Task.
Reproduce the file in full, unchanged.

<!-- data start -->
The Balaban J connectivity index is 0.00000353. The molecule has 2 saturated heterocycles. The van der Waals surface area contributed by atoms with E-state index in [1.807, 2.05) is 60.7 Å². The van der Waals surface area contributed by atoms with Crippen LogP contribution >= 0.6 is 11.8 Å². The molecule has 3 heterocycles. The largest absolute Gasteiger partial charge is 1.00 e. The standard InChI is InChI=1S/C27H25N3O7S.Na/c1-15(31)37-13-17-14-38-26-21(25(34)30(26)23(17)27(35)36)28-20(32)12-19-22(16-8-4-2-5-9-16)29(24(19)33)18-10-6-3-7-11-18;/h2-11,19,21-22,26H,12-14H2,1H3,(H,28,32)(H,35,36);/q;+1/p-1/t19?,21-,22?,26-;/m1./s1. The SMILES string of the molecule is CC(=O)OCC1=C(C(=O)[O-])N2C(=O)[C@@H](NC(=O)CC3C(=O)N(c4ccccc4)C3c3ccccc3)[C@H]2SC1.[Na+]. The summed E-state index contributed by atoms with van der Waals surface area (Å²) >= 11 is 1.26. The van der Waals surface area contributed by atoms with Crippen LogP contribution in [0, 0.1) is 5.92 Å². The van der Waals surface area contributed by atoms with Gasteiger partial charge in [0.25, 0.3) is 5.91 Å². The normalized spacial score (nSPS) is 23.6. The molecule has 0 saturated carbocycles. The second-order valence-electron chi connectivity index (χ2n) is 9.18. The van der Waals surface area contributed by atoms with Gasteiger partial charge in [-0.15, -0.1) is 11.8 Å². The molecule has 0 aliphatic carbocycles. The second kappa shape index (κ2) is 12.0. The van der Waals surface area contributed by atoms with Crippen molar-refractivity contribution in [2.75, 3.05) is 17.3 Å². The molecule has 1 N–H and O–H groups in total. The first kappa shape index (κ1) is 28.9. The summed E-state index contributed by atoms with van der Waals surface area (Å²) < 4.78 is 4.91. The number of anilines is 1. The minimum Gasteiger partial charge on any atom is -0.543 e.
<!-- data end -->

The Balaban J connectivity index is 0.00000353. The molecule has 2 saturated heterocycles. The van der Waals surface area contributed by atoms with E-state index in [1.807, 2.05) is 60.7 Å². The van der Waals surface area contributed by atoms with Crippen LogP contribution >= 0.6 is 11.8 Å². The molecule has 3 heterocycles. The largest absolute Gasteiger partial charge is 1.00 e. The standard InChI is InChI=1S/C27H25N3O7S.Na/c1-15(31)37-13-17-14-38-26-21(25(34)30(26)23(17)27(35)36)28-20(32)12-19-22(16-8-4-2-5-9-16)29(24(19)33)18-10-6-3-7-11-18;/h2-11,19,21-22,26H,12-14H2,1H3,(H,28,32)(H,35,36);/q;+1/p-1/t19?,21-,22?,26-;/m1./s1. The SMILES string of the molecule is CC(=O)OCC1=C(C(=O)[O-])N2C(=O)[C@@H](NC(=O)CC3C(=O)N(c4ccccc4)C3c3ccccc3)[C@H]2SC1.[Na+]. The summed E-state index contributed by atoms with van der Waals surface area (Å²) >= 11 is 1.26. The van der Waals surface area contributed by atoms with Crippen LogP contribution in [0, 0.1) is 5.92 Å². The van der Waals surface area contributed by atoms with Gasteiger partial charge in [0.25, 0.3) is 5.91 Å². The normalized spacial score (nSPS) is 23.6. The molecule has 0 saturated carbocycles. The second-order valence-electron chi connectivity index (χ2n) is 9.18. The van der Waals surface area contributed by atoms with Gasteiger partial charge in [-0.15, -0.1) is 11.8 Å². The molecule has 0 aliphatic carbocycles. The second kappa shape index (κ2) is 12.0. The van der Waals surface area contributed by atoms with Crippen molar-refractivity contribution in [2.75, 3.05) is 17.3 Å². The molecule has 1 N–H and O–H groups in total. The first kappa shape index (κ1) is 28.9. The summed E-state index contributed by atoms with van der Waals surface area (Å²) < 4.78 is 4.91. The number of anilines is 1. The minimum Gasteiger partial charge on any atom is -0.543 e.